- Incumbents: Paper, wax, postage
- Challengers: Learning Machine
Analysis: We believe that replacing physical credentials (documents) with programmable ones (software) is the most effective way for a startup to disrupt the identity space. The processes surrounding paper to make it certified isn’t convenient and paper inherently lacks powerful features like self-attestation and built-in machine readable data. Further, public blockchains provide a global verification network that can ensure the integrity, ownership, and authenticity of these new digital records. Of course there are other digital approaches to the document space, like Adobe’s Document Cloud/Blue Ribbon. Their pre-blockchain approach has wide adoption and is a precursor to documents as software.
Replacing a centuries-old technology with a natively digital object has dramatically more value for issuers, recipients, and verifiers, making this a winnable category in the short term and potentially disruptive to the entire identity space long term. This approach is easy to adopt and the Learning Machine Issuing System is currently being rolled out across entire countries. That’s innovative disruption.
When we examine the various parts of the digital identity sector, we have to ask where smaller companies can most likely make an impact. Historically, this doesn’t happen by going toe-to-toe with established incumbents. Rather, innovative disruption happens by developing something that has 10x value, a process that typically must start outside the mainstream.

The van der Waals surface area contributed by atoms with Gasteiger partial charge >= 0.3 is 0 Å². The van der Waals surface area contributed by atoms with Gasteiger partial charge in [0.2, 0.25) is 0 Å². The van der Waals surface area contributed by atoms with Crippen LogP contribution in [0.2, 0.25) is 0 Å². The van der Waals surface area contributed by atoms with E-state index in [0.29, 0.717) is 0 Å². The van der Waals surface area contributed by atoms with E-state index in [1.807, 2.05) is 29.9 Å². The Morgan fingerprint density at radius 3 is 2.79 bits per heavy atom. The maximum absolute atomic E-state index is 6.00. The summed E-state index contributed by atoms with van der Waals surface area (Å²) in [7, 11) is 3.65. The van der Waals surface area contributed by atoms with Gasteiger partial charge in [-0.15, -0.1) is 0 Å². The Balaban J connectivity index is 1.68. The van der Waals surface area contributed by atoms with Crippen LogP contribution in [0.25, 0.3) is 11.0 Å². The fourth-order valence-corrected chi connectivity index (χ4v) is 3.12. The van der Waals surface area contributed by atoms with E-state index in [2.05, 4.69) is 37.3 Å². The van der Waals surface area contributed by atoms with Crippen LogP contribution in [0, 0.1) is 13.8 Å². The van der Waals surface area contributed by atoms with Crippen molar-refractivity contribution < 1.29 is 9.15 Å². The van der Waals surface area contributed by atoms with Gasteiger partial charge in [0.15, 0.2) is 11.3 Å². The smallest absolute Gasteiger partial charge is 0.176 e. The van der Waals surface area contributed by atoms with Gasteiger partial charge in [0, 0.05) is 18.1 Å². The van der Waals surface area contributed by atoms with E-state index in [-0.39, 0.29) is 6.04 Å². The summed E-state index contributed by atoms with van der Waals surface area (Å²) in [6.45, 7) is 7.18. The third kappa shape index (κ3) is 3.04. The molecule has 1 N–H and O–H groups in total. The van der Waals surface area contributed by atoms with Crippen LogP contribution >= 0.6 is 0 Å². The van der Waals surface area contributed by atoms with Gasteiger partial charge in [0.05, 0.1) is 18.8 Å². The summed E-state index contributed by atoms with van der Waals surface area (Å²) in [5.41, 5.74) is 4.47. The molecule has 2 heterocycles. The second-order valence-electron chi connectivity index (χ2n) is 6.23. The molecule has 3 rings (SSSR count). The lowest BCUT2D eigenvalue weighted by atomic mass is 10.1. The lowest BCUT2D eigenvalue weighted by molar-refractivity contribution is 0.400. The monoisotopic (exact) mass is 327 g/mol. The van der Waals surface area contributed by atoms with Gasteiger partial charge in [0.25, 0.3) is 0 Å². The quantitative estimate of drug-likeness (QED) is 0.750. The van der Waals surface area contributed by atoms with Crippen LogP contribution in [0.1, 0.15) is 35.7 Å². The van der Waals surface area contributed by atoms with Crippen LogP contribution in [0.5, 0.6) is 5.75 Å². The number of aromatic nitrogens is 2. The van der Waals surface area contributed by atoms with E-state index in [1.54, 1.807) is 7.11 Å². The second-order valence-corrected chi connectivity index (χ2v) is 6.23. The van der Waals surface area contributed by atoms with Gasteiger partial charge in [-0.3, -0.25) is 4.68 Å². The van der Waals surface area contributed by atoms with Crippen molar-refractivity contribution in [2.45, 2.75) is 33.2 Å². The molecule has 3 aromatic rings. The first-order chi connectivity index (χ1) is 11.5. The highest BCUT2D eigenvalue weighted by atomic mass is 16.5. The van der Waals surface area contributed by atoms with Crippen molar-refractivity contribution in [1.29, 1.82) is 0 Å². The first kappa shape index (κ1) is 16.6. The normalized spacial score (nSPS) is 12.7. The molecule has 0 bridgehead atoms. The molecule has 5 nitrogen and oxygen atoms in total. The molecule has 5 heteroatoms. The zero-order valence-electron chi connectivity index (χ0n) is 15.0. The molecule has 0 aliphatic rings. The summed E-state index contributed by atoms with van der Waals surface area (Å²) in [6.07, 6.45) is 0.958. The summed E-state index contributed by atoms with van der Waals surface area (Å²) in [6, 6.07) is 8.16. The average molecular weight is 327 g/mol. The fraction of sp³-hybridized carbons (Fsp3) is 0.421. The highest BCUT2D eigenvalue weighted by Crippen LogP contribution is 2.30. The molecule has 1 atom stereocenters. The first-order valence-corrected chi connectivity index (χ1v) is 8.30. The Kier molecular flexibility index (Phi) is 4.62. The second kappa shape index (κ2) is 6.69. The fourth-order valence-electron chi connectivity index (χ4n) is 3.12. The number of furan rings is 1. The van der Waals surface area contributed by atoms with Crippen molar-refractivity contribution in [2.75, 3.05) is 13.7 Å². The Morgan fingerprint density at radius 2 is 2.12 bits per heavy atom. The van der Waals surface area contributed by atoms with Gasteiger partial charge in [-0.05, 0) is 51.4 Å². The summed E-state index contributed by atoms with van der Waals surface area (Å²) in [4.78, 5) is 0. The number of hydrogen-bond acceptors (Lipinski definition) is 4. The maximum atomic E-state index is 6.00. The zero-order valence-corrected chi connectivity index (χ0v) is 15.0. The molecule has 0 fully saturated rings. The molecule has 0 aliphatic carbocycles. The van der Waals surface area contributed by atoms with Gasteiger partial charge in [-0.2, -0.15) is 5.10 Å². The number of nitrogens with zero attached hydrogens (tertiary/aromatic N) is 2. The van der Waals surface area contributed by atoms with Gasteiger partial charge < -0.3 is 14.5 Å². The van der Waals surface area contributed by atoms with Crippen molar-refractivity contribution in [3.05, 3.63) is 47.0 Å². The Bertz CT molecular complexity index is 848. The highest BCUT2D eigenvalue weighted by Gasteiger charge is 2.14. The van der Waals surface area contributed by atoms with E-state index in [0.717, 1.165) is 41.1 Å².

One way disruption gains traction is when it surfs a secular trend with powerful momentum. In the case of digital identity, public decentralized blockchains are providing that momentum and the most successful approaches will be fully aligned with that power.
From our point view, competing in the traditional identity space with a blockchain solution offers little added value today and is sometimes at odds with the underlying values of public blockchains—decentralization, permissionless innovation, and inclusiveness. For instance, KYC is necessarily centralized, hierarchical and exclusionary, which makes using a blockchain an unusual tool of choice.
On the other hand, replacing documents with software has clear 10x advantages that empower individuals with social currency for a lifetime. This approach is full of winnable markets and completely aligned with the values of decentralization, greatly increasing the effectiveness of these records as well as the transformative potential for this strategy.